No not Sunday blues or Monday blues. We’ve all felt slightly depressed when another week of the daily groundhog arrives. We spend those hours of dread dreaming of a life hitchhiking from Mediterranean sunset to wildebeest chasing on the Serengeti plains. ”How could travel ever be an adjective for the blues? The travel blues is a reality of long-term travel, possibly even short-term if you arrive at your beach bungalow for your annual vacation and the cockroaches have moved in with you to escape the impending monsoon. Travel is not always the glamour that your Facebook or Instagram feed depicts. Sometimes, instead of running barefoot along the soft powdery sand of another stunning Australian beach, you find yourself staring wistfully into the horizon wishing that you were back in a house living a normal life. What is wrong with me? You’ll berate yourself over and over again. I’m living this amazing life of adventure, fun and freedom, yet I feel a little dead inside. I just can’t seem to understand what it’s all for anymore.
You’re supposed to be living the dream and you know by the “jealous” comments replying to another of your Facebook updates, that most people want to be you. You struggle to hide the fact that you want to swap places for a while. Long-term travel becomes a lifestyle. The norm is to get tired of the norm. It’s bizarre to think snorkeling with manta rays, nightly sunset barbies, and cafe bumming can all become a little ho hum. When you’d rather sit in the car and write a list of what my life will look like when I have a house, you know the sacrifices of a life of travel are too much to bear. If you’re not finding value in your adventures, then its time to consider a change. Like I am now. An end to the adventure. A couch of my own I can curl up on for a afternoon of channel surfing before going to the corner cafe where everyone knows my name. It’s been that bad, I’ve even contemplated going back to a job! I don’t need to go back to a job, but I”m craving it because it’s easy and certain.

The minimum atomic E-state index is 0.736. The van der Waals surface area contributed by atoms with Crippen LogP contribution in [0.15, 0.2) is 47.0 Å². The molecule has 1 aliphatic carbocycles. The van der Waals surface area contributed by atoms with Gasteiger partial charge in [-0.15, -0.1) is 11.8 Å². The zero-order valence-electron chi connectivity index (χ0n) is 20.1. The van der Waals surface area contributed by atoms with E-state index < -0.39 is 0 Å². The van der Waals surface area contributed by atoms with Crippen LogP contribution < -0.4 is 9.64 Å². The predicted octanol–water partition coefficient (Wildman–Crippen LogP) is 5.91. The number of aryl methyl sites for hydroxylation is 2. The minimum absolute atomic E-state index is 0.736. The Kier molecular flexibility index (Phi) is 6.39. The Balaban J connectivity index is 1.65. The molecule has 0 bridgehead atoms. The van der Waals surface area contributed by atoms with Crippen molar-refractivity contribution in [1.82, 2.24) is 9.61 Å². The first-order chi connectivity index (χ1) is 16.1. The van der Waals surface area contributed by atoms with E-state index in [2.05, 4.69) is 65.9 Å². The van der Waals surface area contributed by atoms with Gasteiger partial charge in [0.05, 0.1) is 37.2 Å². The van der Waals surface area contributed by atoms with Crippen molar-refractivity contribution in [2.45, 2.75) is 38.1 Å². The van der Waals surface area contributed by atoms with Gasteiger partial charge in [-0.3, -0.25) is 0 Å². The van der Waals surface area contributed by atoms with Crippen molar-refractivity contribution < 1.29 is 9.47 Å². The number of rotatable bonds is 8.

- Foster their imagination and creativity
- Spend time with friends. Limit your exposure to friends who are negative
- At dinner, offer low-fat milk or water. Reserve soft drinks for special occasions
- Do I fit the qualifications for weight-loss medicines
- Continue the trial of new foods
- Help you learn how to give yourself insulin injections if you need them or use an insulin pump
Like a marathon runner who has hit the last couple of kms, I’m struggling to finish our Australian road trip. I don’t feel there is any point to making the sacrifices if my heart is not in it. I want to speak the truth, keep it real, so you can be prepared when the blues hit you. If this post was via pen and paper, the wastebasket would be overflowing and the paper scratched up with nasty red ink. Writing the first and second draft felt good because I was having a good old sooky la la whinge. Nothing feels better than that right? A whinge is necessary to clear a path for acceptance and honest reflection. But, there is the danger of continuing the whinge and doing nothing else. Letting your mind focus on hosting a self-pity party won’t help you see a clear exit out of the mire. A whinge is allowed if you intend to do something to change your situation into something better. Exhaustion makes everything muddy. Stop the travel. Find a place that will offer you a chance to recover, regain your strength and find the clarity you seek.